‘A Good Fall’ by Ha Jin


A Good Fall


Ha Jin

Pantheon: 246 pp., $24.95

Figuring out what to keep, what to adopt and what to discard: These are the challenges for immigrant and exile alike. In his collection of lectures, “The Writer as Migrant” (2008), novelist Ha Jin considered the special case of a writer’s displacement from his native land: Should he switch linguistic communities as well? If he does write in a foreign tongue, will he impoverish his craft or enrich it, be tarred with disloyalty or win new readers?

For Jin, these are urgent questions. His twin decisions not to return to post-Tiananmen Square China and to embark on a literary career in English could not have been easy. But they have come to seem inspired. Evoking in spare, often dryly humorous prose the land he left behind, Jin, now a professor of English and creative writing at Boston University, has wowed the American literary establishment. He won the National Book Award and the PEN/Faulkner Award for “Waiting” (1999), a meditation on love and marriage that also offers a tantalizing glimpse of an evolving China, and the PEN/Faulkner Award for “War Trash” (2004), a faux-memoir about a Chinese soldier fighting for survival in a U.S. prisoner-of-war camp during the Korean War.

With “A Free Life” (2007), set in Boston, New York and Atlanta, Jin transmuted autobiographical incident into a resonant, if overstuffed, chronicle of an immigrant Everyman. His protagonist, an aspiring poet, struggles not only with the competing claims of romantic love and marriage, a common Jin theme, but also with mastering a new language and assimilating into a culture fixated on material success. Jin’s choice of the contemporary United States, rather than a historical or quasi-mythical China, as a narrative backdrop signaled the writer’s own increasing assimilation.

In his latest short-story collection, “A Good Fall,” Jin continues his skillful and deeply felt exploration of immigrant conflicts. He focuses on a socioeconomically diverse cast of characters mostly living or working in the Queens, N.Y., neighborhood of Flushing. They include a healthcare aide trying to fend off advances from an old man with dementia without losing her job (“A Pension Plan”), a private SAT tutor embroiled in an inadvertent love triangle with his female student and her mother (“Choice”) and a professor worried that a single misspelled word on his application will doom his tenure chances (“An English Professor”). A pervasive anxiety infects these lives. For these newcomers, both relationships and jobs seem precious, precarious things, often tied to one another, sometimes hanging by a thread.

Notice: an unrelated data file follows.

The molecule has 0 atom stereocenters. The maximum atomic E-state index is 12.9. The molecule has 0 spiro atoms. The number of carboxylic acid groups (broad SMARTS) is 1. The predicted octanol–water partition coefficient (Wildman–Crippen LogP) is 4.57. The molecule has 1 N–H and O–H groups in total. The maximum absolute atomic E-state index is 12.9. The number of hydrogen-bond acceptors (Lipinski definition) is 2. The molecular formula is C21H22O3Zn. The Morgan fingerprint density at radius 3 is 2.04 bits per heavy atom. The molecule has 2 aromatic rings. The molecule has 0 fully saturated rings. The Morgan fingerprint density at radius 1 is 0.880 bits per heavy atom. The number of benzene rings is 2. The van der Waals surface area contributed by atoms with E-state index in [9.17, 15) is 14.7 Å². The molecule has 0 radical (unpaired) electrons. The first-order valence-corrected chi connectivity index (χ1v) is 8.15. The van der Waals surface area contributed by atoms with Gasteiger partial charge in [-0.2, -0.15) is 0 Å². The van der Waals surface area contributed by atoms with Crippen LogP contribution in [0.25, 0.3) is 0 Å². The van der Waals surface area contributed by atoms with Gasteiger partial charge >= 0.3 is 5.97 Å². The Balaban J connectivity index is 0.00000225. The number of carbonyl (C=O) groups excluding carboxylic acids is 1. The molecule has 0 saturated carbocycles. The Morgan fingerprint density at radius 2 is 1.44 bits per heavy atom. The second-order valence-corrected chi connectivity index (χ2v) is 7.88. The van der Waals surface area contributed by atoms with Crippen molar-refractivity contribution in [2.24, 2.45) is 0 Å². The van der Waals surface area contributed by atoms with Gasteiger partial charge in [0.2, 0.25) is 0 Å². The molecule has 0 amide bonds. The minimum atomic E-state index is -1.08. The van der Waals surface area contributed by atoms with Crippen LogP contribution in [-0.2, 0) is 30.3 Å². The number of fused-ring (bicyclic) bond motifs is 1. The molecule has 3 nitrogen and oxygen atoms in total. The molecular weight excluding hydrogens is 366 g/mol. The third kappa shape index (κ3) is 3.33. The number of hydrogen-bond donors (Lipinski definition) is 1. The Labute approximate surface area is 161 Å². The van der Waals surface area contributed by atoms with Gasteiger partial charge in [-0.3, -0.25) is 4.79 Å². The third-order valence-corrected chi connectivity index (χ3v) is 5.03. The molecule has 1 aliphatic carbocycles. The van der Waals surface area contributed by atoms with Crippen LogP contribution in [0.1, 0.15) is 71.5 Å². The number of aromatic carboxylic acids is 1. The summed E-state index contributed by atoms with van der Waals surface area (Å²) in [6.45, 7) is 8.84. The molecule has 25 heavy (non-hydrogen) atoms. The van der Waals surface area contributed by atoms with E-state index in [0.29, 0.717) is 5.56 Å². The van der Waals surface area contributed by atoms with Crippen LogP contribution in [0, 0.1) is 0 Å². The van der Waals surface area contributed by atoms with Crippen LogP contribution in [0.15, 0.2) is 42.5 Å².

The bonds between husband and wife, parent and child -- supposedly more solid in China -- are apt to fray in Queens. “Our grandchildren hate us,” is how one tale of assimilation, “Children as Enemies,” begins. (Jin is a master at pulling readers into his stories.) Largely shorn of traditional supports, Jin’s characters confront their vulnerabilities in near-isolation. “This is America,” gripes the grandfather-narrator, “where we must learn self-reliance and mind our own business” -- Emerson redux.

Success in Jin’s exaggerated America is defined by cold, hard cash. As the English professor, anticipating dismissal, contemplates the alternative of selling encyclopedias, he echoes the disgruntled grandfather: “[T]his is America, where there’s no high or low among all professions as long as you can draw a fat paycheck.” This is, of course, not strictly true -- class and status do matter here -- but it is hard to gauge how strongly the author dissents from his protagonist’s crude formulation.

Jin’s characters muddle their way through irony and ambiguity. Surfaces are deceptive, hiding important secrets. In “The Beauty,” a fable-like tale about a marriage plagued by misunderstanding, intimacy and truth are both elusive, but -- as in “Waiting,” Jin’s masterpiece -- a sudden shift in perspective, a revelatory moment, can change everything.

Jin depicts Flushing as an immigrant purgatory, a refuge bounded by danger. Here English is not yet the common language, deportation remains a threat and old-country obligations -- a smuggler’s payoff, a sister’s e-mailed demand for money to buy a high-priced foreign car -- can impede fragile economic progress.

Inevitably, traditions and needs collide, giving rise to newer traditions. Men and women separated from their spouses in China may form “wartime couples,” offering mutual solace and sex. In “Temporary Love,” Panbin, thrown over by his lover Lina when her husband finally reaches New York, tells her: “You simply couldn’t pull your neck out of the yoke of the past.” Later, she will respond: “Without the past how can we make sense of now?” In the title story, the last in the collection, a hapless monk and kung fu master is cheated of his salary and faced with deportation. In despair, he jumps from a building. But thanks to his martial-arts training, his suicide attempt turns into “a good fall,” a phrase evoking the Miltonic notion of man’s fortunate fall from innocence to experience. China is no paradise lost, and America has its problems too. But both this story and the collection as a whole celebrate immigrant resilience: the courage to embrace calamity, hit the pavement and keep walking toward a brighter future.

Klein is a cultural reporter and critic in Philadelphia and a contributing editor at the Columbia Journalism Review.